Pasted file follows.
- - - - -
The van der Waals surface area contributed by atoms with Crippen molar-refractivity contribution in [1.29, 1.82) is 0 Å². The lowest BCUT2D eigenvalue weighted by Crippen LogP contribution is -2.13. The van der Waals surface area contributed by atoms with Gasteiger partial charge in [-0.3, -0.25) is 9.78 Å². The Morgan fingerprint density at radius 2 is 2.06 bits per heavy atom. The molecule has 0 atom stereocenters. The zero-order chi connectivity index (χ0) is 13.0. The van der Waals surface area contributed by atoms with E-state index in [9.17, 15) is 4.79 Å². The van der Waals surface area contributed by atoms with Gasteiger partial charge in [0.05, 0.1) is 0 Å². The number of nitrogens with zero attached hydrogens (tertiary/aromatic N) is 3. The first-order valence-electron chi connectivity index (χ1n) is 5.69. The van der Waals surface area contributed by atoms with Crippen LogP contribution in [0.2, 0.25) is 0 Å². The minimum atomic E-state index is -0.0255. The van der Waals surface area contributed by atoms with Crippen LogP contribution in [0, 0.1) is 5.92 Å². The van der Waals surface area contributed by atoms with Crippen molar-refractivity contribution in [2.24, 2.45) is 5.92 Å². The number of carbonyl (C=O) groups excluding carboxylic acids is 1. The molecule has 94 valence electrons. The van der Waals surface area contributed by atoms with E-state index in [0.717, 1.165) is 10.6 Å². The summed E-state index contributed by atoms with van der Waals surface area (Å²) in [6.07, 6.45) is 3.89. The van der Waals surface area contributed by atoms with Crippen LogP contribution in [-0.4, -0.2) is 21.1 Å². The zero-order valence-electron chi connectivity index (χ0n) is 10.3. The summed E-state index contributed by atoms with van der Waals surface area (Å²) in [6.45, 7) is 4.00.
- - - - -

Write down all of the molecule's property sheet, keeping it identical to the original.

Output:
The van der Waals surface area contributed by atoms with Crippen molar-refractivity contribution in [1.29, 1.82) is 0 Å². The lowest BCUT2D eigenvalue weighted by Crippen LogP contribution is -2.13. The van der Waals surface area contributed by atoms with Gasteiger partial charge in [-0.3, -0.25) is 9.78 Å². The Morgan fingerprint density at radius 2 is 2.06 bits per heavy atom. The molecule has 0 atom stereocenters. The zero-order chi connectivity index (χ0) is 13.0. The van der Waals surface area contributed by atoms with E-state index in [9.17, 15) is 4.79 Å². The van der Waals surface area contributed by atoms with Gasteiger partial charge in [0.05, 0.1) is 0 Å². The number of nitrogens with zero attached hydrogens (tertiary/aromatic N) is 3. The first-order valence-electron chi connectivity index (χ1n) is 5.69. The van der Waals surface area contributed by atoms with Crippen LogP contribution in [0.2, 0.25) is 0 Å². The minimum atomic E-state index is -0.0255. The van der Waals surface area contributed by atoms with Crippen LogP contribution in [0, 0.1) is 5.92 Å². The van der Waals surface area contributed by atoms with Crippen molar-refractivity contribution in [2.24, 2.45) is 5.92 Å². The number of carbonyl (C=O) groups excluding carboxylic acids is 1. The molecule has 94 valence electrons. The van der Waals surface area contributed by atoms with E-state index in [0.717, 1.165) is 10.6 Å². The summed E-state index contributed by atoms with van der Waals surface area (Å²) in [6.07, 6.45) is 3.89. The van der Waals surface area contributed by atoms with Crippen LogP contribution in [-0.4, -0.2) is 21.1 Å². The zero-order valence-electron chi connectivity index (χ0n) is 10.3. The summed E-state index contributed by atoms with van der Waals surface area (Å²) in [6.45, 7) is 4.00.